All Initiatives

A.G. File No. 2021-017

October 20, 2021


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Pursuant to Elections Code 9005, we have reviewed the proposed constitutional and statutory initiative related to online sports wagering (A.G. File 21-0017, Amendment #1).


Gaming in California. State law limits the type of gaming that can occur in California. For example, state law generally prohibits wagering on the outcomes of contests between animals and/or people (including sporting events). Under existing state law, the following major gaming activities are currently authorized in California, including some activities that are exceptions to the prohibitions in state law:

  • California Lottery. The California Lottery currently oversees the sale of various lottery games at about 23,000 retail stores across the state. The California Lottery is regulated by the Lottery Commission.
  • Cardrooms. Currently, 86 cardrooms in 32 counties operate certain card games (such as poker and pai-gow). These cardrooms are regulated by the local governments that authorized them, the California Gambling Control Commission (CGCC), and the California Department of Justice (DOJ).
  • Horse Racing. Currently, four tracks as well as 30 fairs and satellite facilities in 17 counties accept wagers on horse racing. The California Horse Racing Board regulates the horse racing industry.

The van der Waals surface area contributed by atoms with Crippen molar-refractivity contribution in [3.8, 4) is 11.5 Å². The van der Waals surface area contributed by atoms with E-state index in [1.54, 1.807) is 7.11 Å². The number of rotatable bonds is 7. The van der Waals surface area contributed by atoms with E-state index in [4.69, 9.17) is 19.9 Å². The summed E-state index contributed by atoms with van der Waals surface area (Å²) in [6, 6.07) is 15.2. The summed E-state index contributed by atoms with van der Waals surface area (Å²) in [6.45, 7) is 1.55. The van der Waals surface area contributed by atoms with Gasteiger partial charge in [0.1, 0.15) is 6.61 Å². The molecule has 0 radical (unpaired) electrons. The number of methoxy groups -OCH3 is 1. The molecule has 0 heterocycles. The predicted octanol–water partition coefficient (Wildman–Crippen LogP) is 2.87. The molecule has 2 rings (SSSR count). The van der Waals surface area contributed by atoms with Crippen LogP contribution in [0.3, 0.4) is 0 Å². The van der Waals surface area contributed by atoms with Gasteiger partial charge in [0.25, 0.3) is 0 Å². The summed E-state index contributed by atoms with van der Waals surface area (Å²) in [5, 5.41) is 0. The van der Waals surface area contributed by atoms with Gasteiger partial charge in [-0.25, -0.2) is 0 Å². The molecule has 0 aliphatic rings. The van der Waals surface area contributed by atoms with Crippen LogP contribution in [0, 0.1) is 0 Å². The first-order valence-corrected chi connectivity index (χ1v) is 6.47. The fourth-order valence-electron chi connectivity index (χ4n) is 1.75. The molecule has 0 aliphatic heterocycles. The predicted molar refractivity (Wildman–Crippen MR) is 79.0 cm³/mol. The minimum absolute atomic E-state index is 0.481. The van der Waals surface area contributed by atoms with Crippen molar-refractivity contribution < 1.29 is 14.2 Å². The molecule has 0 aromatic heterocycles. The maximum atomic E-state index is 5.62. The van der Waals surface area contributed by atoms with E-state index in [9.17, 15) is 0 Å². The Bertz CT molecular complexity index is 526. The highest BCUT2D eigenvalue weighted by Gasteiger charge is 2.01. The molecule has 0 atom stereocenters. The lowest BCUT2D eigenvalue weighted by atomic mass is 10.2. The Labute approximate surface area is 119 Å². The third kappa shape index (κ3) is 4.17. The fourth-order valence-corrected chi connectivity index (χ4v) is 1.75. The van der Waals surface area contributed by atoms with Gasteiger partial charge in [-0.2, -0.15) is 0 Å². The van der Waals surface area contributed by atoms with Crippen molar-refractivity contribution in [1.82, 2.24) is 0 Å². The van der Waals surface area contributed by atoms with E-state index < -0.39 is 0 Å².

• Tribal Gaming. Tribes currently operate 66 casinos in 28 counties, offering slot machines, lottery games, and card games on Indian lands. As discussed below, these casinos are generally authorized based on agreements with individual gaming tribes and the state and are regulated by individual tribal gaming agencies, CGCC, and DOJ.

California’s gaming laws are enforced in various ways. For example, regulatory agencies can revoke gaming licenses or levy fines through administrative proceedings or through civil actions pursued in the state trial courts. At the same time, DOJ, county district attorneys, and city attorneys can pursue criminal actions seeking fines or convictions for violations of the state’s gaming laws.

Tribal-State Compacts. Indian tribes possess special status under federal law. Specifically, tribes have certain rights to govern themselves without interference from states. As a result, state regulation of tribal casinos and other activities is generally limited to what is authorized under (1) federal law and (2) federally approved agreements negotiated between a tribe and state (known as tribal-state compacts). For example, federal law permits federally recognized tribes to operate certain types of games (such as slot machines) on Indian lands in states that allow such games. When a tribe wants to offer gaming on its land, federal law requires that the state negotiate a compact with the tribe that specifies how gaming will be conducted, regulated, and enforced. These compacts can also require gaming tribes make certain payments, such as to non-gaming tribes, the state, and local governments. Compacts may be renegotiated under certain conditions, such as if additional gaming activities are authorized in the state.

Separate Gaming Measure Eligible for November 2022 Ballot. At the time of this writing, a constitutional and statutory initiative related to gaming—separate from the measure reviewed in this analysis—is eligible to appear on the November 2022 ballot. This other initiative would authorize (1) additional gaming activities (such as roulette and craps) at tribal casinos, (2) in-person sports wagering at the state’s existing racetracks as well as at tribal casinos on Indian lands if authorized by their tribal-state compacts, and (3) a new civil enforcement tool for violations of certain state gaming laws.